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    McKenna, Inslee reach beyond white voters

    Inslee and McKenna each set up their Seattle headquarters in locations where they can connect with minority communities.
    Seattle's Historic Chinatown Gate with Union Station across the street and the clock tower of the King Street Station in the distance.

    Seattle's Historic Chinatown Gate with Union Station across the street and the clock tower of the King Street Station in the distance. Joe Mabel/Wikimedia Commons

    In an International District building housing businesses catering to Japanese-speaking clientele—including a restaurant, travel agency and DVD shop—a new operation recently moved in. It’s the Seattle campaign headquarters for Rob McKenna, the Republican candidate for governor.

    Not too far away, between the Chinatown International District and the Central District, Democratic gubernatorial candidate, Jay Inslee has opened his campaign offices.

    It’s no accident that with the state’s population becoming increasingly diverse, both campaigns have chosen locations that allow them to connect with minority voters and community leaders. U.S. Census figures show that between 2000 and 2010, minority figures rose to about 27.5 percent of the state’s population total, a rise of 6 percentage points. The fastest growth came among people identifying themselves as Hispanic, Asian and multi-racial.

    The increase in diversity has, to be sure, been particularly notable in the suburbs, with Bellevue ranking first among cities in the percentage of Asians statewide. But the International District and the Central District remain business and residential centers and cultural reference points for minority populations in the area.

    Both campaigns say that placing their offices in the heart of Seattle’s ethnic neighborhoods is about more than outreach and counting votes. It’s also about who the candidates are, how they both have operated in their careers as office holders, and how they would govern if elected to the state’s highest office.

    According to McKenna, there was never any doubt about where the Seattle campaign office would be. “I immediately decided to put it in the Chinatown International District,” he said.

    In a recent interview, the Republican said: “We have really worked hard on our community outreach. It is a natural extension of the work that I have done as attorney general. We have done a lot to increase our outreach to communities of color.” He cited efforts, including forums and contacts with community leaders, to alert Latino and Asian American communities to ways the Attorney General’s Office can help with such problems as immigration scams and car finance problems. He also noted that, after taking office, he immediately began visiting Native American tribes as part of a goal to visit all 29 of the state’s federally recognized tribes.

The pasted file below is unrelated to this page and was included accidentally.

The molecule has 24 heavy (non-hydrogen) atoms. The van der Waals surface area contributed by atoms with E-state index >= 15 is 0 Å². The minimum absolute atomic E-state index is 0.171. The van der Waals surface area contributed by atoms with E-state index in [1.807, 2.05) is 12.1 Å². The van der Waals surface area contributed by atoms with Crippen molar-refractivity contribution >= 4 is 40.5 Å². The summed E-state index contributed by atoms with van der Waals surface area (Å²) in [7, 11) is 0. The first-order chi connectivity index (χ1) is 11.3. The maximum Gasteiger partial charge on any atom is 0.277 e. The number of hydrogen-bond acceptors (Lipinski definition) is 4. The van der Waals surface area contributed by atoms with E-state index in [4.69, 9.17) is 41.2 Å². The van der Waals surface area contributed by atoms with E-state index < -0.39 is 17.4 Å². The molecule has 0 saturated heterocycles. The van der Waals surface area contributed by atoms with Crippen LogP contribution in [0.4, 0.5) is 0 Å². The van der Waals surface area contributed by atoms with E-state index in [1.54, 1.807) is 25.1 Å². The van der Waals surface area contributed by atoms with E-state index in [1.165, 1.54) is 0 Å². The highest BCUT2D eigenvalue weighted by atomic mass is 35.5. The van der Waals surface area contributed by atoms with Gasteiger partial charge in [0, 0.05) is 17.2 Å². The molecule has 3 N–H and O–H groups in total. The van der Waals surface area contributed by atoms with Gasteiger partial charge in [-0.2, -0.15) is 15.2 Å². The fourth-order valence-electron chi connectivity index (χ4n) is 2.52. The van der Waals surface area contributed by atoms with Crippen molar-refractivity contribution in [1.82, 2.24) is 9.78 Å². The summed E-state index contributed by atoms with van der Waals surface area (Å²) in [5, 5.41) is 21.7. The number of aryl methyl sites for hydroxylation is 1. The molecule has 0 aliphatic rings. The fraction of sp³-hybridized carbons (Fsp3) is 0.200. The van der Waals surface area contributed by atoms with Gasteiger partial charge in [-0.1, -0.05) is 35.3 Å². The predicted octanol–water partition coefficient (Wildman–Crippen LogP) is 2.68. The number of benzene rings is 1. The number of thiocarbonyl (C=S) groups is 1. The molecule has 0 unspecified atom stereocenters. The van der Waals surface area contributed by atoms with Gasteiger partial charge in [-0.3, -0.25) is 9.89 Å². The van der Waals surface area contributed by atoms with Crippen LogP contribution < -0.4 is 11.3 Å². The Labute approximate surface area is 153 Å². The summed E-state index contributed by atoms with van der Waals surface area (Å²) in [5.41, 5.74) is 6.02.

McKenna said that while his broad campaign is different than that of any Republican candidate for governor in recent decades, the approach is also about he wants to lead: “This is how I intend to work as governor, to be collaborative, to be inclusive.”

    McKenna Communications Director Charles McCray III said, “A lot of people forget that there is a day after Nov. 6 (Election Day). Rob hasn’t.” McKenna and McCray both said he wants to bring people together to address jobs, education and other issues.

    Asked about concerns in minority communities about whether he is actually the best candidate on the issues, McKenna said that his effort doesn’t have to convince everyone to be successful. And he noted that jobs and education are concerns to everyone. “These communities are unique but it is also important to remember how much they share with the rest of the state,” McKenna said.

    If it’s new for a Republican candidate here to campaign on openness and inclusivity, there is nothing unusual in the Inslee campaign or the Democratic candidate himself, famously outgoing, taking steps to reach out to others. For Inslee, campaign aides said, it’s a natural extension of his work representing people in Eastern Washington in the late 1980s and parts of the ‘90s, and in Western Washington as a member of Congress from Bainbridge Island from 1999 to earlier this year.

    Jaime Smith, Inslee’s spokesperson, pointed to Inslee’s work in Congress on issues ranging from immigration to the establishment of the Bainbridge Island Japanese Exclusion Memorial. With more work to be done on the memorial, Smith said, “When he is governor, that is something he can make sure is completed.” She said Inslee has a long record of diversity in his own hiring. Joby Shimomura, who was formerly his chief of staff in his congressional office, heads his gubernatorial campaign. Clarence Moriwaki, a board member of the Bainbridge Island Japanese American Exclusion Memorial Association, served as special advisor to Inslee for several years beginning in 2003.

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